Tell Tale Town

Yet again those parenting manuals have missed out huge chunks, I am sorry to say. Yes they cover the sections on the birthing plan, the first days, changing a nappy, and general stuff you need in the first few days, but unfortunately they do not include chapters such as surviving a poo in the beach, stopping at the side of the road and risking life and limb while they sit on the potty as the car rocks with the cars going past. They always give a few pages of hope and leave you at the end with a happy ending and a bunch of smiles. Nowhere in the books, do they cover ‘Playing the Detective’. Take the last few days, which has been a constant battle of “Oh look what my brother is doing,” or “My best sister whom I love, cherish and dote on is hitting me.”

When the offence goes down you end up going into the room like a scene of crime officer, looking at the evidence around you and questioning the suspects. I start with pulling them apart so they cannot converse and ask quickly what happens. Now the trouble is my little girl, who would never lie or hurt a fly, says her brother bit her, then my son who would also never hurt a fly and says, and I quote “I love you Daddy,” says “It was all my sister, she hit me, and snatched my car.” Now the question is what do you do? They both blame each other, so my answer is to take away the toy they are fighting over, which worked at the start, but now they know that’s what’s going to happen, they hand over the toy they were fighting over and ask to watch the television instead!

Sunday, as we know, is a day of rest and for recharging of the batteries, well that is unless you have children so it becomes another day of on and off squabbling. I, however, generally wake up to the sound of very loud playing or being poked awake thus ensuring that everyone is out of bed all before 7am. Today is Sunday so after the usual morning wake up routine we ate breakfast at record speed and went to a National Trust house. The journey was filled with “He touched my hair,” “She has my toy.” By the time we arrived we looked like we had too much caffeine and were developing a rather nasty twitch. I asked to go straight to the coffee shop and grab coffee. Beside the picnic benches were mini tractors where the kids could play and ride round. Sounds good doesn’t it? The way it should work is that the parents sit, eat cake and drink coffee, and the kids come back tired. Well all the other parents were laughing, whilst we were both slumped over the picnic tables. My little girl then ran over and said “Guess what my brother is doing!” I did lose the plot and asked her not to tell tales. She looked a little panicked and said “No, really Daddy, come and see.” Being over 6 foot, I just stood up to see a little boy who looked like he was at a music festival, covered in water and mud jumping in a puddle, with tidal waves he was creating reaching alarming heights.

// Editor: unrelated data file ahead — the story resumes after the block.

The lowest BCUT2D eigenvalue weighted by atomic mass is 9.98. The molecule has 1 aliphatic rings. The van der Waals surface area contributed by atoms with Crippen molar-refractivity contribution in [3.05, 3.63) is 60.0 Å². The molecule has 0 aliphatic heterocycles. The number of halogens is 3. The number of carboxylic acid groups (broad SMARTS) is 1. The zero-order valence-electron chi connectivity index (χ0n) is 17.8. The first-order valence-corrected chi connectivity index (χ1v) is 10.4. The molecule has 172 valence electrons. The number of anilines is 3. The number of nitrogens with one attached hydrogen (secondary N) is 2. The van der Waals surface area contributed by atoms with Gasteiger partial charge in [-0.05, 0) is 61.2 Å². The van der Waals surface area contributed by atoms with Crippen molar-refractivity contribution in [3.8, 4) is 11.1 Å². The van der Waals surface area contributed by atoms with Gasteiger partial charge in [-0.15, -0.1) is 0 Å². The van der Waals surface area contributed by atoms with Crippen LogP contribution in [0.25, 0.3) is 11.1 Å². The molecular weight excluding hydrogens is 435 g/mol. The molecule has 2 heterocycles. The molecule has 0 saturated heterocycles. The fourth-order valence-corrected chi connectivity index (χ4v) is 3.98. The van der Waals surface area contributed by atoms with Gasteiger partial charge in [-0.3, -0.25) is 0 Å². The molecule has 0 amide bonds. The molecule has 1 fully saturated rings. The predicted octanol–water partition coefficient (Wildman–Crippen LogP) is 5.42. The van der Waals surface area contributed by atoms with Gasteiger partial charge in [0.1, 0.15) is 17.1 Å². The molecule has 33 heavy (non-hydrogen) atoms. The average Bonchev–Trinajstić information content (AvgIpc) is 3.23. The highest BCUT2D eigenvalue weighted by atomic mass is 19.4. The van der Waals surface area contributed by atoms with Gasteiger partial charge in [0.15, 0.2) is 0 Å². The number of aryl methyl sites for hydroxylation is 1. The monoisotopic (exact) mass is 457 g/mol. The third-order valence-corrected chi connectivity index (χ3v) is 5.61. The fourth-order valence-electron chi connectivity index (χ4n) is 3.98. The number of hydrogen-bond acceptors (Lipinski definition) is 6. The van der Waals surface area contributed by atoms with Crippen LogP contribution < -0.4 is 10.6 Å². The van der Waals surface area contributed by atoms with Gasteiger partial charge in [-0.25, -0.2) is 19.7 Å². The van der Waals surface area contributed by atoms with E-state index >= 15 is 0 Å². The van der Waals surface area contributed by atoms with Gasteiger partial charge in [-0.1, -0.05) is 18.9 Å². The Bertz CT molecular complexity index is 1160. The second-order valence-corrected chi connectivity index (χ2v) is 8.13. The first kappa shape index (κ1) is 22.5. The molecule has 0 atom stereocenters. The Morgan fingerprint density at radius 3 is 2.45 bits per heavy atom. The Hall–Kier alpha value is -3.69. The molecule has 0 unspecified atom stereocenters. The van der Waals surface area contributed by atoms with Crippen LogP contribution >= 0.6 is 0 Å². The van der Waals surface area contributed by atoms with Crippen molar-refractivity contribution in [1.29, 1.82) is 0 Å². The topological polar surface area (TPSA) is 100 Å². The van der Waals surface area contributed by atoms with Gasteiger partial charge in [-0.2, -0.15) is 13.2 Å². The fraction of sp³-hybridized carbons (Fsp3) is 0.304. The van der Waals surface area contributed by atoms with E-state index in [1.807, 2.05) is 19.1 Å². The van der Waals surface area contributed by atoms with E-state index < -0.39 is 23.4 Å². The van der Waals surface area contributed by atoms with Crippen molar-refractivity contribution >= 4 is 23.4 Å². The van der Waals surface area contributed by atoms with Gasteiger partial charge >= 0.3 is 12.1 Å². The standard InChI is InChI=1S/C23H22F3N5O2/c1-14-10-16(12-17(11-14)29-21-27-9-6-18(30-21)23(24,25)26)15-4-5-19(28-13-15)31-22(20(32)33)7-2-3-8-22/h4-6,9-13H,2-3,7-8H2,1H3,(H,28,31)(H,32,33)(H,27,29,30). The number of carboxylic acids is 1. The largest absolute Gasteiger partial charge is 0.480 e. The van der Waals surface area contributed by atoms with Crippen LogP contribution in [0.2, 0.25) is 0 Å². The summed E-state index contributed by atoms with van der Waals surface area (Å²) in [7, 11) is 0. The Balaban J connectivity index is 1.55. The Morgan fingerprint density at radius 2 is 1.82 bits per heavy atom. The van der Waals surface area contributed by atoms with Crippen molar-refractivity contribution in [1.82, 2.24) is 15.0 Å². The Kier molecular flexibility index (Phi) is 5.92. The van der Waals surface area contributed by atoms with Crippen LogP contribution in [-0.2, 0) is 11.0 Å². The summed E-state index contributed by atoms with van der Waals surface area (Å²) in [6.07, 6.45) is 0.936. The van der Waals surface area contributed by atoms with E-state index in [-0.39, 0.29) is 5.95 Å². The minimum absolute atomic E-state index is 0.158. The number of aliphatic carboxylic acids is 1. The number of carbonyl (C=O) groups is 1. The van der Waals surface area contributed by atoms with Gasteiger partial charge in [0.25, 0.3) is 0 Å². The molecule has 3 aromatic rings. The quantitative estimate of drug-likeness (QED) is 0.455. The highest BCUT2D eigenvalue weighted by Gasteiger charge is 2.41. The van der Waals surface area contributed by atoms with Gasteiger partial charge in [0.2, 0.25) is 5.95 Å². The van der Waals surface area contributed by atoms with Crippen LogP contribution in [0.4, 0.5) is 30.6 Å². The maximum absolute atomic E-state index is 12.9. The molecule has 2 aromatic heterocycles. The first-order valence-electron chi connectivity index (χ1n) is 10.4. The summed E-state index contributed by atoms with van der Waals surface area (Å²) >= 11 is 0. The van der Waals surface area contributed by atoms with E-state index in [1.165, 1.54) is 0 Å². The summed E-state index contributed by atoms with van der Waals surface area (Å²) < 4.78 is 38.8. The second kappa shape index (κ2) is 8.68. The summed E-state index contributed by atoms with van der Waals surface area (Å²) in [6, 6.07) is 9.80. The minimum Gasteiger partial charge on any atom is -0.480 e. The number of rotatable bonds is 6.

Why me, no other parents had this problem? I flew into the playground, and being not so bright, hauled him out, soaking myself. I put him down and watched as water poured from his trousers and pants like a shipwreck rising from the sea after 50 years. As he walked back I did the ‘Parent Walk of Shame’, whilst he walked like he had been riding a horse hard for hours. As we got back my wife said “Oh well, he’s a little boy, let him play, he won’t do it again.” Ok folks, let’s take bets, I feel you know my son by now, in your mind make your decision, did he A) go hell for leather in another puddle, or B) Develop a halo and sit on the tractor whistling a nursery rhyme watching the world go by?

Ok those who answered A you’ve won! No sooner had he arrived back in the play area than the water once again, was reaching around 3 foot high above the mini fence, whilst other parents smiled. I was prepared to let him ride home in another parent’s car and see who was laughing now, but instead I hauled him back out again, and read the riot act, with his beloved fishing net threatening to be confiscated rather quickly!

As we waved the white flag like a cartoon character signalling defeat we strolled back to the car. Once again my wife and I sat in the front of the car, and listened to 45 minutes of “He hit me,” “She has my toy,” “He looked at me funny,” then my little girl made my day. She announced “When you are old Daddy, I am going to drive you around and take you to the coffee shop.” At this point a rather large grin appeared on my face as A) she was paying, and B) I made the decision that I was going to sit in the back with Mummy and scream as loud as I can “Mummy touched my hair, Mummy looked at me funny, make Mummy stop as she keeps staring at me!” Oh yes, 45 minutes of tale telling should just about cover the joy of parenting for when my little girl has children. As a bonus if I am really old I may be incontinent and announce I need a wee and I can feel it coming. Wonder how fast my little girl can drive to a lay-by like Daddy does? Oh yes, old age is going to be fun! Is announcing I need a poo on the motorway pushing it too far?